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The drug industry is always in full lobbying mode. Photo: Bill Clark / CQ Roll Call via Getty Images

The pharmaceutical industry was busy last week, winning a key exclusion in the budget bill while getting handed a separate loss. And now as the White House releases its budget promoting drug pricing reforms — and as Alex Azar heads to the Hill to discuss them — pharma is still going to find itself on defense.

Why this matters: Pharma is one of the most powerful industries in the country, and generally gets what it wants. But drug prices are an extremely political topic pitting the vast majority of the public against the drug industry, and this week may reveal how that's going to play out in an election year.

What happened last week: Congress included a change to the Medicare Part D "donut hole" in its budget deal, increasing drug companies' share of the bill to close that coverage gap.

  • The budget deal also repealed the Affordable Care Act's Independent Payment Advisory Board. Although hospitals and doctors were the loudest voices advocating for Congress to get rid of it, pharma also wanted it vanquished.
  • "IPAB was probably more terrifying to them than any provider group," said Rodney Whitlock, a former GOP Finance Committee aide who now lobbies for the Campaign for Sustainable Rx Pricing. "They are terrified of bureaucracy having the authority to do things to them that they can't win legislatively."
  • Then on Friday, the Trump administration previewed drug pricing reforms that'll be included in today's budget and released a white paper detailing similar policy suggestions from the Council of Economic Advisors.

What didn't happen last week: The CREATES Act — a measure to give generics easier access to the brand-name drugs they wish to copy — wasn't included in the budget deal, thanks to key Republicans including Sen. Lamar Alexander and Majority Leader Mitch McConnell and, by most accounts, lobbying by the drug industry.

  • "Republicans wouldn’t include it" in the budget deal, a senior Senate Democratic aide said. "Dems made a big push so it was fairly serious."
  • Republicans say they offered an unspecified different solution to the underlying issue — generic companies' ability to obtain samples of brand-name drugs — but Democrats rejected it. The changes would have "gutted the bill," the Democratic aide said.
  • "The underlying issue is a problem that needs to be resolved. But not by giving away the store to trial lawyers," a senior GOP aide said. CREATES would open a pathway to generics to sue brand-name manufacturers to obtain product samples.
  • Some lobbyists said pharma was so busy lobbying against the inclusion of CREATES that they overlooked the donut hole provision's inclusion.

Be smart: Nothing that happened last week includes major structural reform, and drug companies are still reaping gigantic windfalls from tax reform. The administration's proposals are only conceptual, and don't include big policy changes like Medicare price negotiations. Drug companies also can offset the new donut hole policy's impact by simply raising prices.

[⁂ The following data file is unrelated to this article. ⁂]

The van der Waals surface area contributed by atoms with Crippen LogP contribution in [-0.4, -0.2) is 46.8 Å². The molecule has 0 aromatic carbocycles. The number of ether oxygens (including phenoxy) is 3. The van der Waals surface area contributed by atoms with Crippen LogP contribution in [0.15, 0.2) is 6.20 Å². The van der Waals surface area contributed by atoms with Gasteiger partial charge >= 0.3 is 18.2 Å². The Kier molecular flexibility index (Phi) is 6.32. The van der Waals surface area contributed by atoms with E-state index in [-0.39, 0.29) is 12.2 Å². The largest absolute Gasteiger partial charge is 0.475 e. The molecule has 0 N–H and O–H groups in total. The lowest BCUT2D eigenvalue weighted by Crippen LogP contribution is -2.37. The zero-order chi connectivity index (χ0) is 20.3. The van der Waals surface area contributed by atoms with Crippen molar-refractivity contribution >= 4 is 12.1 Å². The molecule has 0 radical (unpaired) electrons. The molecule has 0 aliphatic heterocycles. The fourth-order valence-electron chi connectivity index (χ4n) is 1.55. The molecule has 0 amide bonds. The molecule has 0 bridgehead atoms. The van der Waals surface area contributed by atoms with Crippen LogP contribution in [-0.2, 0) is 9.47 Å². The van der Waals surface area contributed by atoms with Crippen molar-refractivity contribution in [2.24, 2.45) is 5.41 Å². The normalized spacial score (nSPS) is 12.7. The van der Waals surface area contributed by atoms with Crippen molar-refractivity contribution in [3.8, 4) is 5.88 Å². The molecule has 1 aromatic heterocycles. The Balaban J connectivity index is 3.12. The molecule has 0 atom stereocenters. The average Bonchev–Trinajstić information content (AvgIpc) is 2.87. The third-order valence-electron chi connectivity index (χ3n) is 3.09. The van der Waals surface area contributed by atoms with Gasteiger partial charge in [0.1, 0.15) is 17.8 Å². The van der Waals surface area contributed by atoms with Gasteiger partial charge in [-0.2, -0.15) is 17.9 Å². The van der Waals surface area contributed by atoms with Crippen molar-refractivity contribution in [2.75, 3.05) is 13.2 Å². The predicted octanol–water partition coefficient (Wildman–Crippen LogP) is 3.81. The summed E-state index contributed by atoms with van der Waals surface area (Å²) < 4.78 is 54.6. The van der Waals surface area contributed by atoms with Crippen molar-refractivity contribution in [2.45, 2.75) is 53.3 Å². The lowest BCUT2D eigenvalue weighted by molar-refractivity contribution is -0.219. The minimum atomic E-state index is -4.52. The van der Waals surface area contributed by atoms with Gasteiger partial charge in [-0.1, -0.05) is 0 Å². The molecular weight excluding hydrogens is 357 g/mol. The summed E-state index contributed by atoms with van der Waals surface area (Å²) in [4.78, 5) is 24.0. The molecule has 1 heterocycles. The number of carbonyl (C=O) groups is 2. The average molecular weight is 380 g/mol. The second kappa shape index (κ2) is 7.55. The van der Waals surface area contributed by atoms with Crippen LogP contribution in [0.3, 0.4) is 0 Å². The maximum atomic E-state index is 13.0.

• Forcing drug companies to shoulder more of the coverage gap costs will encourage them to jack up list prices so patients quickly enter catastrophic coverage — where taxpayers pick up a vast majority of the costs.
  • "This will impact the decisions about list prices, and it won’t be downward," a drug lobbyist said.
  • The $10 billion in savings the donut hole provision is expected to save taxpayers pales in comparison to the tax breaks drug companies are boasting about. Gilead Sciences expects to repatriate $28 billion this year. AbbVie is forecasting an effective tax rate of just 9% this year, well below the new 21% corporate rate.

The bottom line: "This was not a disastrous week for pharma, no matter how much they want to convince people it was," Whitlock said. "Next week they need to be concerned…because they will have to, once again, engage in the process of convincing people it's not their fault.”

Go deeper

China deems all cryptocurrency transactions illegal

A person walking past China's central bank in Beijing in August 2007. Photo: Teh Eng Koon/AFP via Getty Images

China's central bank declared on Friday that all cryptocurrencies are illegal, banning crypto-related transactions and cryptocurrency mining, according to Reuters.

Why it matters: China's government is now following through with its goal of cracking down on unofficial virtual currencies, which it has said are a financial, social and national security risk and a contributor to global warming.

Biden's big bet backfires

Two key dealmakers — Sen. Joe Manchin (D-W.Va.) and Sen. Mark Warner (D-Va.) — leave a luncheon in the Capitol yesterday. Photo: Kent Nishimura/L.A. Times via Getty Images

President Biden bit off too much, too fast in trying to ram through what would be the largest social expansion in American history, top Democrats privately say.

Why it matters: At the time Biden proposed it, he had his mind set on a transformational accomplishment that would put him in the pantheon of FDR and JFK.

Biden sinks in swing districts

Photo: Biden speaks about wild fires and climate change in Sacramento on September 13, 2021. Photo: Brendan Smialowski/ AFP via Getty Images

Sudden doubts about President Biden's competence — on Afghanistan, immigration and COVID — are driving double-digit drops in his approval in private polling in swing House seats, The Cook Political Report's Amy Walter writes.

Why it matters: "[T]hese early mistakes go directly to the very rationale of his presidency; that it would be low drama and high competence."